13. In what way did one counselor use the Bible, along with questions, to offer counsel? Why was this effective?
13 Christian counsel is always Bible based. And where possible, Christian counselors actually use the Bible in giving counsel. It is a powerful aid. (Hebrews 4:12) To illustrate: An experienced elder was trying to help someone who was no longer active in the preaching work. The elder called attention to Jesus’ parable of the man who had two children, both of whom he asked to go and work in his vineyard. The first said that he would go but did not. The second said he would not go but then decided to go after all. (Matthew 21:28-31) Then the counselor asked: “Which of these two children are you acting like right now?” The publisher quickly got the point, especially when the counselor continued: “How do you think Jehovah, the Owner of the vineyard, views your situation?”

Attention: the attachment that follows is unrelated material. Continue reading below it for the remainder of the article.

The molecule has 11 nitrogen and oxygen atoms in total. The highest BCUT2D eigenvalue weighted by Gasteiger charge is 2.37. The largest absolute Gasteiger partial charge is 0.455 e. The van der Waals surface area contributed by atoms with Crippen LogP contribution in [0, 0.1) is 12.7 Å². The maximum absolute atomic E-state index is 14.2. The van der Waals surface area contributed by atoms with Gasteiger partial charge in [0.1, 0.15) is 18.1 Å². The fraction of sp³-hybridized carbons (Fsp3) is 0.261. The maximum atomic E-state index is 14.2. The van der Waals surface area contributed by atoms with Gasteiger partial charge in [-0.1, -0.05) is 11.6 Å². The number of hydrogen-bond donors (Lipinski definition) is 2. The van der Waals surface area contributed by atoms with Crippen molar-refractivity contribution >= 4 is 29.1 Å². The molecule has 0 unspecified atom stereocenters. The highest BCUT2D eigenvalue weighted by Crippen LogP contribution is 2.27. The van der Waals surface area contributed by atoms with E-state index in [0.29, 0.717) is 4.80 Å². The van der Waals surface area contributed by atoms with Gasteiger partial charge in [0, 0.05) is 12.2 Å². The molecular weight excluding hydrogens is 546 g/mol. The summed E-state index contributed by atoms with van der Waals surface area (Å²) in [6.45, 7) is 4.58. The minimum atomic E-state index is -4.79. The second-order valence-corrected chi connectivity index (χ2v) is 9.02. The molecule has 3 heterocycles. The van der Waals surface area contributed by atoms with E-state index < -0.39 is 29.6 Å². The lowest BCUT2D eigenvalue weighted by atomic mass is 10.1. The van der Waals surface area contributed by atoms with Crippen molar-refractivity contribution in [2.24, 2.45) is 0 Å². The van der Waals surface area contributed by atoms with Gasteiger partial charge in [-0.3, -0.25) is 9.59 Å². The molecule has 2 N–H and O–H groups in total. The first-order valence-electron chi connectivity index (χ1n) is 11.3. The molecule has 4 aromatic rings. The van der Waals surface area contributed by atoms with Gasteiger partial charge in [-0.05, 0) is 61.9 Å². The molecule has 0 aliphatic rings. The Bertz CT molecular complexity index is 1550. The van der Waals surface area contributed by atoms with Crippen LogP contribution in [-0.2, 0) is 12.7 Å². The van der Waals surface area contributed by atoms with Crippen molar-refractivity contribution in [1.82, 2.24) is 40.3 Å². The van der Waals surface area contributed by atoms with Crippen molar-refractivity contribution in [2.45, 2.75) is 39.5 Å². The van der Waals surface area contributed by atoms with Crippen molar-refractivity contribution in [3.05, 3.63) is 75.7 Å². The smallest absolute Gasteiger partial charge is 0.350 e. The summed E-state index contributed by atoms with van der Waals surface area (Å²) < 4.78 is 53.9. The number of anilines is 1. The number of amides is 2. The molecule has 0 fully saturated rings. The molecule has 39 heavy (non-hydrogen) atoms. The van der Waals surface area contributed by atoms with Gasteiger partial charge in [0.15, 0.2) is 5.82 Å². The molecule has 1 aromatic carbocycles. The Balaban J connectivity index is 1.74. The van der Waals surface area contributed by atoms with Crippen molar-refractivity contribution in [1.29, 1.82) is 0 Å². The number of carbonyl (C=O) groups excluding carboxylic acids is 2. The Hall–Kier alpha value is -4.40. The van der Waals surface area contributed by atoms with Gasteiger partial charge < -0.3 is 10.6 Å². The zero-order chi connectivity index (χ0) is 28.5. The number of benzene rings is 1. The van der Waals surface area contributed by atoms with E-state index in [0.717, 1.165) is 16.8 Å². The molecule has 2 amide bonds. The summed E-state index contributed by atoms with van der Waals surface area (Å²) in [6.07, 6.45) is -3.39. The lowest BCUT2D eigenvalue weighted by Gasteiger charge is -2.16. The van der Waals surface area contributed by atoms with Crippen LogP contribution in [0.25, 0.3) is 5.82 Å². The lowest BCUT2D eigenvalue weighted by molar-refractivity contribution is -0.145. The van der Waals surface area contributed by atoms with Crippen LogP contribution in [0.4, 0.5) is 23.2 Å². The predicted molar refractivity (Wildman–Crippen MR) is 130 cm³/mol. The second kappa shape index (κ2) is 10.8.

14. What are some other situations in which questions could be a valuable tool in offering counsel?
14 It is similar when trying to help those with doubts, those with marital or other family problems, those who have difficulties with individuals, or those in other trying situations.* Skillful questions help those being counseled to reason, examine themselves, and arrive at correct conclusions.
15. (a) What did Job’s three “comforters” fail to do? (b) How will listening help a Christian counselor?